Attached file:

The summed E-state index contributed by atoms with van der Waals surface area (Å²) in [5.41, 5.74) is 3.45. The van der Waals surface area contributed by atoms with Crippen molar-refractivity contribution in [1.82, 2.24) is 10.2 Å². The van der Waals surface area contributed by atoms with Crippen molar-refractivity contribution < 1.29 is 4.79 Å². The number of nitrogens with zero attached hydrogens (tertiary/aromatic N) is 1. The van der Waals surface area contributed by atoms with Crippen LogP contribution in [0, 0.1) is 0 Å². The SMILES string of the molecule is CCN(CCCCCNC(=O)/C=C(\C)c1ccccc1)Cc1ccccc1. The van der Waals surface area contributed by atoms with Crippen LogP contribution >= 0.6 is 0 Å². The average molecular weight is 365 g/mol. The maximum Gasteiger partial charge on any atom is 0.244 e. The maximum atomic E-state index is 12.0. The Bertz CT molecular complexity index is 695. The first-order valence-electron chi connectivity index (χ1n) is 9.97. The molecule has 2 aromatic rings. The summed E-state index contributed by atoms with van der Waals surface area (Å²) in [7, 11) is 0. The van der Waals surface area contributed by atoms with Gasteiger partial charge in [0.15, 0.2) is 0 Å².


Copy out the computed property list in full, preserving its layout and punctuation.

The summed E-state index contributed by atoms with van der Waals surface area (Å²) in [5.41, 5.74) is 3.45. The van der Waals surface area contributed by atoms with Crippen molar-refractivity contribution in [1.82, 2.24) is 10.2 Å². The van der Waals surface area contributed by atoms with Crippen molar-refractivity contribution < 1.29 is 4.79 Å². The number of nitrogens with zero attached hydrogens (tertiary/aromatic N) is 1. The van der Waals surface area contributed by atoms with Crippen LogP contribution in [0, 0.1) is 0 Å². The SMILES string of the molecule is CCN(CCCCCNC(=O)/C=C(\C)c1ccccc1)Cc1ccccc1. The van der Waals surface area contributed by atoms with Crippen LogP contribution >= 0.6 is 0 Å². The average molecular weight is 365 g/mol. The maximum Gasteiger partial charge on any atom is 0.244 e. The maximum atomic E-state index is 12.0. The Bertz CT molecular complexity index is 695. The first-order valence-electron chi connectivity index (χ1n) is 9.97. The molecule has 2 aromatic rings. The summed E-state index contributed by atoms with van der Waals surface area (Å²) in [7, 11) is 0. The van der Waals surface area contributed by atoms with Gasteiger partial charge in [0.15, 0.2) is 0 Å².